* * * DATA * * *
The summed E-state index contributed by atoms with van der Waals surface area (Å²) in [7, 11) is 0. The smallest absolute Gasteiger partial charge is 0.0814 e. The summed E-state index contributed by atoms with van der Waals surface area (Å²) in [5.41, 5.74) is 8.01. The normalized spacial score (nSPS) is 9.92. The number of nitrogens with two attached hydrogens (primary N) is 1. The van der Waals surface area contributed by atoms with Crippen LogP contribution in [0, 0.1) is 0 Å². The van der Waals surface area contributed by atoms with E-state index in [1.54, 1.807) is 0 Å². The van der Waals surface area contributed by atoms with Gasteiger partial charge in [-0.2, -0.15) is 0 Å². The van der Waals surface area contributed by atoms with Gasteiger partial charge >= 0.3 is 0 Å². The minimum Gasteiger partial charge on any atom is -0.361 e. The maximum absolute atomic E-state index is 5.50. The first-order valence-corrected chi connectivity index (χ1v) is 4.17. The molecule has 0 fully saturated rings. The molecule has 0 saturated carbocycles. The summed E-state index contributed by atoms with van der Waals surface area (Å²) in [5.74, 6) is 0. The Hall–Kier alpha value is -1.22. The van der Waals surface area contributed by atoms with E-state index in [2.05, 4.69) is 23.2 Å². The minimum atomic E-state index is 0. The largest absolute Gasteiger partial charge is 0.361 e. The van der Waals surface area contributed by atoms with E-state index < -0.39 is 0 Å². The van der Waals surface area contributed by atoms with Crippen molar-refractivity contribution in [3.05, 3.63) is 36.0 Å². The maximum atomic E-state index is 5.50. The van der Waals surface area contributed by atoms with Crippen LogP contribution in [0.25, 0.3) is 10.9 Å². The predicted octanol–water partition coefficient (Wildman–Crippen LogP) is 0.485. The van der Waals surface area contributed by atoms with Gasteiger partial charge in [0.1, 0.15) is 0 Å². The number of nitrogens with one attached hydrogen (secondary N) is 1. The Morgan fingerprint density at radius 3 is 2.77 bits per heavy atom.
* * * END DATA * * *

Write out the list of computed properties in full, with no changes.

The summed E-state index contributed by atoms with van der Waals surface area (Å²) in [7, 11) is 0. The smallest absolute Gasteiger partial charge is 0.0814 e. The summed E-state index contributed by atoms with van der Waals surface area (Å²) in [5.41, 5.74) is 8.01. The normalized spacial score (nSPS) is 9.92. The number of nitrogens with two attached hydrogens (primary N) is 1. The van der Waals surface area contributed by atoms with Crippen LogP contribution in [0, 0.1) is 0 Å². The van der Waals surface area contributed by atoms with E-state index in [1.54, 1.807) is 0 Å². The van der Waals surface area contributed by atoms with Gasteiger partial charge in [-0.2, -0.15) is 0 Å². The van der Waals surface area contributed by atoms with Gasteiger partial charge >= 0.3 is 0 Å². The minimum Gasteiger partial charge on any atom is -0.361 e. The maximum absolute atomic E-state index is 5.50. The first-order valence-corrected chi connectivity index (χ1v) is 4.17. The molecule has 0 fully saturated rings. The molecule has 0 saturated carbocycles. The summed E-state index contributed by atoms with van der Waals surface area (Å²) in [5.74, 6) is 0. The Hall–Kier alpha value is -1.22. The van der Waals surface area contributed by atoms with E-state index in [2.05, 4.69) is 23.2 Å². The minimum atomic E-state index is 0. The largest absolute Gasteiger partial charge is 0.361 e. The van der Waals surface area contributed by atoms with E-state index < -0.39 is 0 Å². The van der Waals surface area contributed by atoms with Crippen molar-refractivity contribution in [3.05, 3.63) is 36.0 Å². The maximum atomic E-state index is 5.50. The van der Waals surface area contributed by atoms with Crippen LogP contribution in [0.25, 0.3) is 10.9 Å². The predicted octanol–water partition coefficient (Wildman–Crippen LogP) is 0.485. The van der Waals surface area contributed by atoms with Gasteiger partial charge in [0.1, 0.15) is 0 Å². The number of nitrogens with one attached hydrogen (secondary N) is 1. The Morgan fingerprint density at radius 3 is 2.77 bits per heavy atom.